Father Rowley’s shoulders filled up all the space of the window, so that Mark only heard scattered fragments of the conversation, which was mostly about Silchester and the Siltonians he had hoped to see at Oxford.
“Good-bye, my dear man, good-bye,” the Missioner shouted, as the train moved out of the station. “Come down and see us soon at Chatsea. The more of you men who come, the more we shall be pleased.”
Mark’s heart leapt at these words, which seemed of good omen to his own suit. When Father Rowley was ensconced in his corner and once more puffing away at his pipe, Mark thought how ridiculous it would sound to say that he had heard him preach last night at St. Barnabas’ and that, having been much moved by the sermon, he was anxious to be taken on at St. Agnes’ as a lay helper. He wished that Father Rowley would make some remark to him that would lead up to his request, but all that Father Rowley said was:
“This is a slow train to Birmingham, isn’t it?”
This led to a long conversation about trains, and slow though this one might be it was going much too fast for Mark, who would be at Shipcot in another twenty minutes without having taken any advantage of his lucky encounter.
“Are you up at Oxford?” the priest at last inquired.
It was now or never; and Mark took the opportunity given him by that one question to tell Father Rowley twenty disjointed facts about his life, which ended with a request to be allowed to come and work at Chatsea.
“You can come and see us whenever you like,” said the Missioner.
“But I don’t want just to come and pay a visit,” said Mark. “I really do want to be given something to do, and I shan’t be any expense. I only want to keep enough money to go to Glastonbury in four years’ time. If you’d only see how I got on for a month. I don’t pretend I can be of any help to you. I don’t suppose I can. But I do so tremendously want you to help me.”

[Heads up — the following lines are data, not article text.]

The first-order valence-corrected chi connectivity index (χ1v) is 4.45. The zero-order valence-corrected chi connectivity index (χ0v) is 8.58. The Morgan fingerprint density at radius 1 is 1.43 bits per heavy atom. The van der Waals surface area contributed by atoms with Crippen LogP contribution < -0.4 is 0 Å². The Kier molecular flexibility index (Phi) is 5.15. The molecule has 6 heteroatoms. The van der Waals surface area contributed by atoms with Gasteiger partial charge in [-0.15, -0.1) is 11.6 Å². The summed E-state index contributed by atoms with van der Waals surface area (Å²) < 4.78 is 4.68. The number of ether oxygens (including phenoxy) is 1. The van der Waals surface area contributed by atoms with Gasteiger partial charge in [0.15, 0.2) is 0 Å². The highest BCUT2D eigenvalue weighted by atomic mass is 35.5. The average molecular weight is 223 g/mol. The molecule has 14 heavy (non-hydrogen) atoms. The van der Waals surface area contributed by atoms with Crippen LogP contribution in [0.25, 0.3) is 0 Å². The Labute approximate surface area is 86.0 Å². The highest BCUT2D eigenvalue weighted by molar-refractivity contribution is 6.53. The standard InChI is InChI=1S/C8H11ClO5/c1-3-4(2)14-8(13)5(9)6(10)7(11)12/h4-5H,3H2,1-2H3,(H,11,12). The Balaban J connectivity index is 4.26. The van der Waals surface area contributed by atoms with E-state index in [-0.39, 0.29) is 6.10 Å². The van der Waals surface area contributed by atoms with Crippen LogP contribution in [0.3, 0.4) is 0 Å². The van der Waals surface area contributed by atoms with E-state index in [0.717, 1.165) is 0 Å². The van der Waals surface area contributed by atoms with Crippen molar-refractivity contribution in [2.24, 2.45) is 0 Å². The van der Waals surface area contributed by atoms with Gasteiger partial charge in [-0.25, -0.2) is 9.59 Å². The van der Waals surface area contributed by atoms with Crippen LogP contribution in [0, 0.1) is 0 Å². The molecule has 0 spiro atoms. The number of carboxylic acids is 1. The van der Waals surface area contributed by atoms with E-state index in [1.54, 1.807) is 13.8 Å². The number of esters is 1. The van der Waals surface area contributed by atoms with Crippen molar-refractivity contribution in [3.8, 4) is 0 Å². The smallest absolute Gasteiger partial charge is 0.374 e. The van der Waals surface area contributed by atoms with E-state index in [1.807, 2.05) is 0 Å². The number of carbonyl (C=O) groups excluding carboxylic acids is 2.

“Who did you say your father was?”
“Lidderdale, James Lidderdale. He was priest-in-charge of the Lima Street Mission, which belonged to St. Simon’s, Notting Hill, in those days. St. Wilfred’s, Notting Dale, it is now.”
“Lidderdale,” Father Rowley echoed. “I knew him. I knew him well. Lima Street. Viner’s there now, a dear good fellow. So you’re Lidderdale’s son?”
“I say, here’s my station,” Mark exclaimed in despair, “and you haven’t said whether I can come or not.”
“Come down on Tuesday week,” said Father Rowley. “Hurry up, or you’ll get carried on to the next station.”
Mark waved his farewell, and he knew, as he drove back on the omnibus over the rolling wold to Wych that he had this morning won something much better than a scholarship at St. Osmund’s Hall.
When Mark had been exactly a week at Chatsea he celebrated his eighteenth birthday by writing a long letter to the Rector of Wych: